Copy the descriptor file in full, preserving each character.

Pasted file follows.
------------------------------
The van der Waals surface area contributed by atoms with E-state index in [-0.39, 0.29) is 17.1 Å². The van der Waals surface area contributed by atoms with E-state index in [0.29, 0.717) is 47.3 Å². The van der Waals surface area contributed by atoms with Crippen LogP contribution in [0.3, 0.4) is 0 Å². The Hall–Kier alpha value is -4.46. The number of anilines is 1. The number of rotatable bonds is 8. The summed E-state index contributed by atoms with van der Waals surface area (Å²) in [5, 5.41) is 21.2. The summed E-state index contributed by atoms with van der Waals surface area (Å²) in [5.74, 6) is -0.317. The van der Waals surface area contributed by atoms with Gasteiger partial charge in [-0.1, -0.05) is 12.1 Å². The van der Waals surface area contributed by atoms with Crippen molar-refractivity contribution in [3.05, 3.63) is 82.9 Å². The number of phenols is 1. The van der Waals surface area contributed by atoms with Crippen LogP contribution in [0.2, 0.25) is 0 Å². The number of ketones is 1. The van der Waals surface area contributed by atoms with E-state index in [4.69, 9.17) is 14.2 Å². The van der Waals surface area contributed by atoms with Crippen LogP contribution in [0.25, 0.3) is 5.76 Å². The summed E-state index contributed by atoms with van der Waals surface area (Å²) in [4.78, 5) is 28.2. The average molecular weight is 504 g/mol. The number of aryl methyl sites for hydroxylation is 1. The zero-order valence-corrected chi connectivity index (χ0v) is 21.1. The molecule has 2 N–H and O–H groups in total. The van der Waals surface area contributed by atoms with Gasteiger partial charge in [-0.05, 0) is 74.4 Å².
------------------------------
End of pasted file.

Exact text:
The van der Waals surface area contributed by atoms with E-state index in [-0.39, 0.29) is 17.1 Å². The van der Waals surface area contributed by atoms with E-state index in [0.29, 0.717) is 47.3 Å². The van der Waals surface area contributed by atoms with Crippen LogP contribution in [0.3, 0.4) is 0 Å². The Hall–Kier alpha value is -4.46. The number of anilines is 1. The number of rotatable bonds is 8. The summed E-state index contributed by atoms with van der Waals surface area (Å²) in [5, 5.41) is 21.2. The summed E-state index contributed by atoms with van der Waals surface area (Å²) in [5.74, 6) is -0.317. The van der Waals surface area contributed by atoms with Gasteiger partial charge in [-0.1, -0.05) is 12.1 Å². The van der Waals surface area contributed by atoms with Crippen molar-refractivity contribution in [3.05, 3.63) is 82.9 Å². The number of phenols is 1. The van der Waals surface area contributed by atoms with Crippen LogP contribution in [0.2, 0.25) is 0 Å². The number of ketones is 1. The van der Waals surface area contributed by atoms with E-state index in [4.69, 9.17) is 14.2 Å². The van der Waals surface area contributed by atoms with Crippen LogP contribution in [0.25, 0.3) is 5.76 Å². The summed E-state index contributed by atoms with van der Waals surface area (Å²) in [4.78, 5) is 28.2. The average molecular weight is 504 g/mol. The number of aryl methyl sites for hydroxylation is 1. The zero-order valence-corrected chi connectivity index (χ0v) is 21.1. The molecule has 2 N–H and O–H groups in total. The van der Waals surface area contributed by atoms with Gasteiger partial charge in [-0.05, 0) is 74.4 Å².